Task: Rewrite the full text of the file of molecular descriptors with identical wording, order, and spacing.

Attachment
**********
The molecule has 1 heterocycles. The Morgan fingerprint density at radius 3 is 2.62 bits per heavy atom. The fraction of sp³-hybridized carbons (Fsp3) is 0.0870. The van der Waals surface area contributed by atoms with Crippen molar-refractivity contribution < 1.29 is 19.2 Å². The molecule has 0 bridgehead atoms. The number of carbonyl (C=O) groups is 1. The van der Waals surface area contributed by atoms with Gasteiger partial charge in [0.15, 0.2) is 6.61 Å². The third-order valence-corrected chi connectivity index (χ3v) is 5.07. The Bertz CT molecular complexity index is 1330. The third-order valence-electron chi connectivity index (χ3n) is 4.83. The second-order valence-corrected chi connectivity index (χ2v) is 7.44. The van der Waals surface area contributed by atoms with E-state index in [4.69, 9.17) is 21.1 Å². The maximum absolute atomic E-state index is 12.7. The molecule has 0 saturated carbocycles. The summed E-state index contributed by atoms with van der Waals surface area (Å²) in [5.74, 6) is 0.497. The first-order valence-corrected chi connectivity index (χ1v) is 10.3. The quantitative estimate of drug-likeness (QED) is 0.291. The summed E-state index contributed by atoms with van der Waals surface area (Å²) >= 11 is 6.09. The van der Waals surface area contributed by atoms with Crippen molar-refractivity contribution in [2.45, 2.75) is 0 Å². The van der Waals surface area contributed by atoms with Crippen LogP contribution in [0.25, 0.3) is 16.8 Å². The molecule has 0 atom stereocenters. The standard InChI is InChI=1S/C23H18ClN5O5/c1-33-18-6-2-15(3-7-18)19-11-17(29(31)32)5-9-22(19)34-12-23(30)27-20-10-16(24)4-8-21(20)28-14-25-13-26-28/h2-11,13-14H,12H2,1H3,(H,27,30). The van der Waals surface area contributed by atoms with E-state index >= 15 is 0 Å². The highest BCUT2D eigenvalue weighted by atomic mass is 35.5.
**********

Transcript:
The molecule has 1 heterocycles. The Morgan fingerprint density at radius 3 is 2.62 bits per heavy atom. The fraction of sp³-hybridized carbons (Fsp3) is 0.0870. The van der Waals surface area contributed by atoms with Crippen molar-refractivity contribution < 1.29 is 19.2 Å². The molecule has 0 bridgehead atoms. The number of carbonyl (C=O) groups is 1. The van der Waals surface area contributed by atoms with Gasteiger partial charge in [0.15, 0.2) is 6.61 Å². The third-order valence-corrected chi connectivity index (χ3v) is 5.07. The Bertz CT molecular complexity index is 1330. The third-order valence-electron chi connectivity index (χ3n) is 4.83. The second-order valence-corrected chi connectivity index (χ2v) is 7.44. The van der Waals surface area contributed by atoms with E-state index in [4.69, 9.17) is 21.1 Å². The maximum absolute atomic E-state index is 12.7. The molecule has 0 saturated carbocycles. The summed E-state index contributed by atoms with van der Waals surface area (Å²) in [5.74, 6) is 0.497. The first-order valence-corrected chi connectivity index (χ1v) is 10.3. The quantitative estimate of drug-likeness (QED) is 0.291. The summed E-state index contributed by atoms with van der Waals surface area (Å²) >= 11 is 6.09. The van der Waals surface area contributed by atoms with Crippen molar-refractivity contribution in [2.45, 2.75) is 0 Å². The van der Waals surface area contributed by atoms with Crippen LogP contribution in [0.25, 0.3) is 16.8 Å². The molecule has 0 atom stereocenters. The standard InChI is InChI=1S/C23H18ClN5O5/c1-33-18-6-2-15(3-7-18)19-11-17(29(31)32)5-9-22(19)34-12-23(30)27-20-10-16(24)4-8-21(20)28-14-25-13-26-28/h2-11,13-14H,12H2,1H3,(H,27,30). The van der Waals surface area contributed by atoms with E-state index >= 15 is 0 Å². The highest BCUT2D eigenvalue weighted by atomic mass is 35.5.